Computer Graphics and Human Computer Interaction group

Refraction of Light

Consider an interface between two isotropic (having same optical properties in all directions) and homogeneous media of refractive indices n1 and n2 respectively. Consider a ray in the medium of refractive index n1 which strikes the interface at point P. Draw a normal to the interface at the point P. The angle between the incident ray and the normal to the interface is the angle of incidence,i. Due to refraction the direction of the ray, called the refracted ray, in the medium of refractive index n2 is deviated. The angle between the refracted ray and the normal to the interface at P is the angle of refraction, r.

The direction of the refracted ray is governed by the law of refraction, which is stated in the following two parts:

i) The incident ray, the normal and the refracted ray lie in the same plane.
This plane is called the plane of incidence.

ii) The angle of refraction r is obtained from the relation

n1 sin i = n2 sin r

In fact when a ray travels from one medium to the other, bounded by parallel plane, n sin x is an invariant. The law of refraction is also known as the Snell's law.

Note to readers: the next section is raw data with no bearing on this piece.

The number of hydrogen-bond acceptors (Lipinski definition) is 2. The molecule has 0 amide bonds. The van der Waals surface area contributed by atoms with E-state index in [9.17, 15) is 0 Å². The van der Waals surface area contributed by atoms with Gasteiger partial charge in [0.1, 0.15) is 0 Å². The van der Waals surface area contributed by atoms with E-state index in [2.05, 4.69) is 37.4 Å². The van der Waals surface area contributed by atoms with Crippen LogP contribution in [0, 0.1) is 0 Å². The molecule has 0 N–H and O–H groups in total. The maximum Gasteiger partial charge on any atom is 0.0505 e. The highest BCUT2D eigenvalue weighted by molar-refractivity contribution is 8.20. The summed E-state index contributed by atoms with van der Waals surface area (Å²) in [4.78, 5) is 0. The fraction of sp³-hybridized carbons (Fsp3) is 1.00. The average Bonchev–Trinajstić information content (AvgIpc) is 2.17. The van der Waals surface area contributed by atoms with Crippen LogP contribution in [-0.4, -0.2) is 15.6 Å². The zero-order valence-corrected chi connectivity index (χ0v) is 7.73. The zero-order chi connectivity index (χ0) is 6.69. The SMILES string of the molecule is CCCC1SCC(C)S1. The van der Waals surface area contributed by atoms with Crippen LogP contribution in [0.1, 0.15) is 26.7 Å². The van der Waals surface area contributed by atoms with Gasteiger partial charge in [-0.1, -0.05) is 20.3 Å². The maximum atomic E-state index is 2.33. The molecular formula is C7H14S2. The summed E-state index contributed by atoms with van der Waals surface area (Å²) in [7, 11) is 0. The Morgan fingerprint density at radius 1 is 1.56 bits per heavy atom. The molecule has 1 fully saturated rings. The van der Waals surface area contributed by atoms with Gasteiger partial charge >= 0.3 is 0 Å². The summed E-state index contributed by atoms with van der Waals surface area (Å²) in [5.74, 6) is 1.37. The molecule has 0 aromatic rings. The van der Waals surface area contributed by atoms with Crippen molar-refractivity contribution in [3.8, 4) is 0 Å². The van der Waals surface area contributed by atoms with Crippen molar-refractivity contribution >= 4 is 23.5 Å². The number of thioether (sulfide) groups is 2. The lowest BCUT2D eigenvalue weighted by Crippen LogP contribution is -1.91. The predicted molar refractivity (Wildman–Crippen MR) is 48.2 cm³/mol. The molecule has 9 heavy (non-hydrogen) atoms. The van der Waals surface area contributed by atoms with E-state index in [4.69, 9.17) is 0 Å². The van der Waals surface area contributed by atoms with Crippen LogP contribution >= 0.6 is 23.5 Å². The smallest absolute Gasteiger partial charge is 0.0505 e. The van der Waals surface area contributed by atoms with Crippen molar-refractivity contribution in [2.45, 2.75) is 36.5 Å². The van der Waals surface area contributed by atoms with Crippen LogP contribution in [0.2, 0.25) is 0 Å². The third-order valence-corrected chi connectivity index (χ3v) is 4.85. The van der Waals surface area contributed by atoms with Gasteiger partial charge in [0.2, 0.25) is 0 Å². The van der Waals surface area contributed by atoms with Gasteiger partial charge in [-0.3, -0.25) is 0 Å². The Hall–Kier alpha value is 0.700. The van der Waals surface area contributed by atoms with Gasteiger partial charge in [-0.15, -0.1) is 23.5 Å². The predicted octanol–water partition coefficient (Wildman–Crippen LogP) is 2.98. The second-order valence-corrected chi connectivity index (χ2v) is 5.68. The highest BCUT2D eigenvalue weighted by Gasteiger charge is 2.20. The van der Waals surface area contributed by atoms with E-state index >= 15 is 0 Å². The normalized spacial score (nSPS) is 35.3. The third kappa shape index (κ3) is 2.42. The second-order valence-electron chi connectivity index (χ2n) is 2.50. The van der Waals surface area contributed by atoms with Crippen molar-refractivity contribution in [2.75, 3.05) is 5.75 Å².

The law of reflection is obtained when n2=-n1 is substituted in the law of refraction. It, therefore, also has two parts.

The following two cases are of interest:

  1. When n1<n2
    In this case the angle of refraction is always smaller than the angle of incidence. Therefore there will always be refraction as the angle of incidence is increased until 90o.

  2. When n1>n2
    The angle of refraction is always greater than the angle of incidence. As the angle of incidence increases, the angle of refraction increases a bit faster. It would therefore reach a value of 90o for some value of angle of incidence known as the critical angle,ic. For angles of incidence greater than the critical angle, there is no refraction. Instead, the ray is totally reflected. This phenomenon is known as total internal reflection and plays a very important role in light guidance.





The light path under varying conditions of input parameters can be studied by the following:


Main Page/ Light Guidance

© Copyright, 1998 Dr.Vijayalaxmi Sirohi, Computer Center, Indian Institute of Technology Madras,
Chennai 600036, India
and
Prof.Dr.Peter Gorny, Informatics department, University of Oldenburg, D-26111 Oldenburg, Germany
Designed, developed and coded by Dr.Vijayalaxmi Sirohi
Technical support for optics provided by Prof.Dr.R.S.Sirohi, Physics Depaartment, Indian Institute of Technology Madras,
Chennai 600036, India